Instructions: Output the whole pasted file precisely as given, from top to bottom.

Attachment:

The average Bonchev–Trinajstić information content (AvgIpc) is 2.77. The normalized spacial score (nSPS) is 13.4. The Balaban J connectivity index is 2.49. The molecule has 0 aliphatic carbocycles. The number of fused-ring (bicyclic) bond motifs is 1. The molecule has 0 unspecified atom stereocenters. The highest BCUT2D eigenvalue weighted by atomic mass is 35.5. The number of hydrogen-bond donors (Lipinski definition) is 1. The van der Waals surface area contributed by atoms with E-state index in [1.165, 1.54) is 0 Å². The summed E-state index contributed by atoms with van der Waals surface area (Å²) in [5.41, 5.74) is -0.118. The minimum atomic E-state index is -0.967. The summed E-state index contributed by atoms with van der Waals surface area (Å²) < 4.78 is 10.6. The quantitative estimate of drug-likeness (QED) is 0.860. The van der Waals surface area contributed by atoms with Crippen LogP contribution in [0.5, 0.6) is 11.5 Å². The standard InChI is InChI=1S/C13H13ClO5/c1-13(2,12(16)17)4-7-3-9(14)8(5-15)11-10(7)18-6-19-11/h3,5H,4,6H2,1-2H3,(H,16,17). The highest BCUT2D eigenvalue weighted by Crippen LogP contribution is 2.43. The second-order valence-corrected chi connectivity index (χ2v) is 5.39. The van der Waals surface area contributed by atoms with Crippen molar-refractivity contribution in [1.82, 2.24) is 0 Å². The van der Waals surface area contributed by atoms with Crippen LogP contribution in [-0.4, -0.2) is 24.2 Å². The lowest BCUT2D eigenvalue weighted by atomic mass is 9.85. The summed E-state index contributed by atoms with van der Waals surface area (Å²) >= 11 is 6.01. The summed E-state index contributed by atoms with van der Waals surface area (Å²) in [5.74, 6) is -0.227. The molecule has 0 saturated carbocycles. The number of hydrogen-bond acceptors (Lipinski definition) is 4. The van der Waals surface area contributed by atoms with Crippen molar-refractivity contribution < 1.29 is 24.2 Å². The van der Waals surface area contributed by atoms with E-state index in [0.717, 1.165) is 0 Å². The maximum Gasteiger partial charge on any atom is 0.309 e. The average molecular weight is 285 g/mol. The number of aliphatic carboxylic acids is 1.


The average Bonchev–Trinajstić information content (AvgIpc) is 2.77. The normalized spacial score (nSPS) is 13.4. The Balaban J connectivity index is 2.49. The molecule has 0 aliphatic carbocycles. The number of fused-ring (bicyclic) bond motifs is 1. The molecule has 0 unspecified atom stereocenters. The highest BCUT2D eigenvalue weighted by atomic mass is 35.5. The number of hydrogen-bond donors (Lipinski definition) is 1. The van der Waals surface area contributed by atoms with E-state index in [1.165, 1.54) is 0 Å². The summed E-state index contributed by atoms with van der Waals surface area (Å²) in [5.41, 5.74) is -0.118. The minimum atomic E-state index is -0.967. The summed E-state index contributed by atoms with van der Waals surface area (Å²) < 4.78 is 10.6. The quantitative estimate of drug-likeness (QED) is 0.860. The van der Waals surface area contributed by atoms with Crippen LogP contribution in [0.5, 0.6) is 11.5 Å². The standard InChI is InChI=1S/C13H13ClO5/c1-13(2,12(16)17)4-7-3-9(14)8(5-15)11-10(7)18-6-19-11/h3,5H,4,6H2,1-2H3,(H,16,17). The highest BCUT2D eigenvalue weighted by Crippen LogP contribution is 2.43. The second-order valence-corrected chi connectivity index (χ2v) is 5.39. The van der Waals surface area contributed by atoms with Crippen molar-refractivity contribution in [1.82, 2.24) is 0 Å². The van der Waals surface area contributed by atoms with Crippen LogP contribution in [-0.4, -0.2) is 24.2 Å². The lowest BCUT2D eigenvalue weighted by atomic mass is 9.85. The summed E-state index contributed by atoms with van der Waals surface area (Å²) >= 11 is 6.01. The summed E-state index contributed by atoms with van der Waals surface area (Å²) in [5.74, 6) is -0.227. The molecule has 0 saturated carbocycles. The number of hydrogen-bond acceptors (Lipinski definition) is 4. The van der Waals surface area contributed by atoms with Crippen molar-refractivity contribution < 1.29 is 24.2 Å². The van der Waals surface area contributed by atoms with E-state index in [0.717, 1.165) is 0 Å². The maximum Gasteiger partial charge on any atom is 0.309 e. The average molecular weight is 285 g/mol. The number of aliphatic carboxylic acids is 1.